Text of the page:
“Humne bigada hai,” Di completed the sentence. “Yes but it’s also true that jo kasar baaki thi, woh tumne poori kar di.” Di’s eyes were soft with understanding and affection. She reached out to touch Khushi’s cheek. “I am so glad that he found you. You complete him in all respects.”
Khushi’s eyes fluttered. She didn’t look up.
“Idhar dekhiye,” Di forced Khushi’s chin up. “Kya baat hai. You are looking sad and depressed. Chotte does love you, tabhi toh yeh surprise plan kiya. And he does hate his plans flopping.” Di smiled, trying to coax Khushi into smiling.
“Nahi woh baat nahi hai Di. I appreciate his gesture and I know he loves me in his own way. But yet I sometimes cannot help but feel slighted, unwanted, excess baggage…”
“Khushi?” Di was shocked. “Aisa kya keh diya Chotte ne?”
“Nahi, kuch nahi, bas aise hi,” Khushi wasn’t willing to go into the depths of their earlier conversation. “Just that I cannot understand my place in his life.” She shrugged helplessly. “Don’t get me wrong Di, but there is always someone else, Nani, you, the kids…mera number kahan aata hai?”
“Kaisi behki behki baatein kar rahi ho Khushi? I thought you were the rational and practical one.”
“I am tired of being the rational practical one.” Khushi wore a mutinous expression. “I also want to throw a tantrum, say whatever comes to my heart. If he can why not me?”
“You know Khushi,” Di wore a faraway expression, “even though Chotte is younger than I am in age, ever since my parents passed away, he has always taken care of me.” She gave a sad smile. “We lost everything overnight, my wedding was called off, I was handicapped – he felt responsible for me. It was as if I was his child.” She reached out and held Khushi’s hand. “He had to grow up instantly and change from a pampered spoiled brat to a responsible adult. He cannot deny me anything. Just like he cannot deny his children anything. So he has to be on top of everything, in charge and in control. But with you…”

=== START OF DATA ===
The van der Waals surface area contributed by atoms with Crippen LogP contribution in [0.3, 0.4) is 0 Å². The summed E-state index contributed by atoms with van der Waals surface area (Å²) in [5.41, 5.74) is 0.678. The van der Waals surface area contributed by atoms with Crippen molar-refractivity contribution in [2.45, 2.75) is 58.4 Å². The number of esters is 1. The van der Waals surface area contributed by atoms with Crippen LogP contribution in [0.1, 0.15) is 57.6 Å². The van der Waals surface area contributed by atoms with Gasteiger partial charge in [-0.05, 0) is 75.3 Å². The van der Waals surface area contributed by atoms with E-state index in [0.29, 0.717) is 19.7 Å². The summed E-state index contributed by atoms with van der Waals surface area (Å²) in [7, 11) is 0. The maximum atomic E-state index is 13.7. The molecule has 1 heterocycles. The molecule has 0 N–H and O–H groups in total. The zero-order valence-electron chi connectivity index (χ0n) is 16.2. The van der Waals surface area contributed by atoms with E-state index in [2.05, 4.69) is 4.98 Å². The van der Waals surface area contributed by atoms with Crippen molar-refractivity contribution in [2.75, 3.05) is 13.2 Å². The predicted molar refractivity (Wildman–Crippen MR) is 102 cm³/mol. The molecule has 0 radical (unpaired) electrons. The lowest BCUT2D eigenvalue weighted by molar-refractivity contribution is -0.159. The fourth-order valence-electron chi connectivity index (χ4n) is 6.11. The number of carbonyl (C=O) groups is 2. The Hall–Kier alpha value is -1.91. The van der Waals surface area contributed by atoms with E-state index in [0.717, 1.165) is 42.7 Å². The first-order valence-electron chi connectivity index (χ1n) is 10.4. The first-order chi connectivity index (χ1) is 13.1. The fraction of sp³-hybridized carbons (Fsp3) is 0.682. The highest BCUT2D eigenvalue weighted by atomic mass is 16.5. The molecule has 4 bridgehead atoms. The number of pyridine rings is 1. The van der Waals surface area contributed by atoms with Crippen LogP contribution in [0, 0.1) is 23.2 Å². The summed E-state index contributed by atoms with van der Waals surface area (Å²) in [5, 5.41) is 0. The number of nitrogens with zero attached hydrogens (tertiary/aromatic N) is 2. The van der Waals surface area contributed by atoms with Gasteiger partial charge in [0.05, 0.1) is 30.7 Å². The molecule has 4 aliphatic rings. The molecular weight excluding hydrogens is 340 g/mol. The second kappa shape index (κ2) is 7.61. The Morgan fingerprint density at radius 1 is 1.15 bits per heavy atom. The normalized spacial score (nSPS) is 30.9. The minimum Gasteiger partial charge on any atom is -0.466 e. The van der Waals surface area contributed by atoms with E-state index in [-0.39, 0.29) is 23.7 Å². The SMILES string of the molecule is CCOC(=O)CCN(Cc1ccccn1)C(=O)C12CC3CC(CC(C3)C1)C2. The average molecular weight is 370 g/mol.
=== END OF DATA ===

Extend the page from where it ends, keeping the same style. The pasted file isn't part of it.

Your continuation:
“But with me?” Khushi asked.
“With you, he can let go, be himself for here is the person on whom he can lean. You are someone who is his responsibility but yet he has the luxury of being your responsibility as well. With you he can afford to let go of the need for control. Kuch bhi ho toh he knows he has his Khushi to sort it for him.” Di looked around. “This place is now a happy home all because of you,” she squeezed Khushi’s hand, “and everywhere you can hear ‘Khushi, Khushi, Khushi,” her eyes crinkled.
Khushi swallowed. “Theek hai theek hai Di aur zyaada apne Chotte ki vaqalat karne ki zaroorat nahi hai.” She sniffed. “I won’t murder him,” she paused, “this time. But hum itni aassani se chodhenge bhi nahi.”
Di hugged Khushi. “Short of murdering him, you can do anything with him,” she twinkled, “license hai tumhare paas.”
Khushi leaned forward to give Di a hug. “I am sorry for being so childish.”
“Pagal.” Di hugged her back. “You are welcome to be childish with me anytime you wish. We girls must stick together.” Di twinkled. And,” she paused, “better fix an appointment with a gynecologist. Shayad kuch zyaada hi PMS…”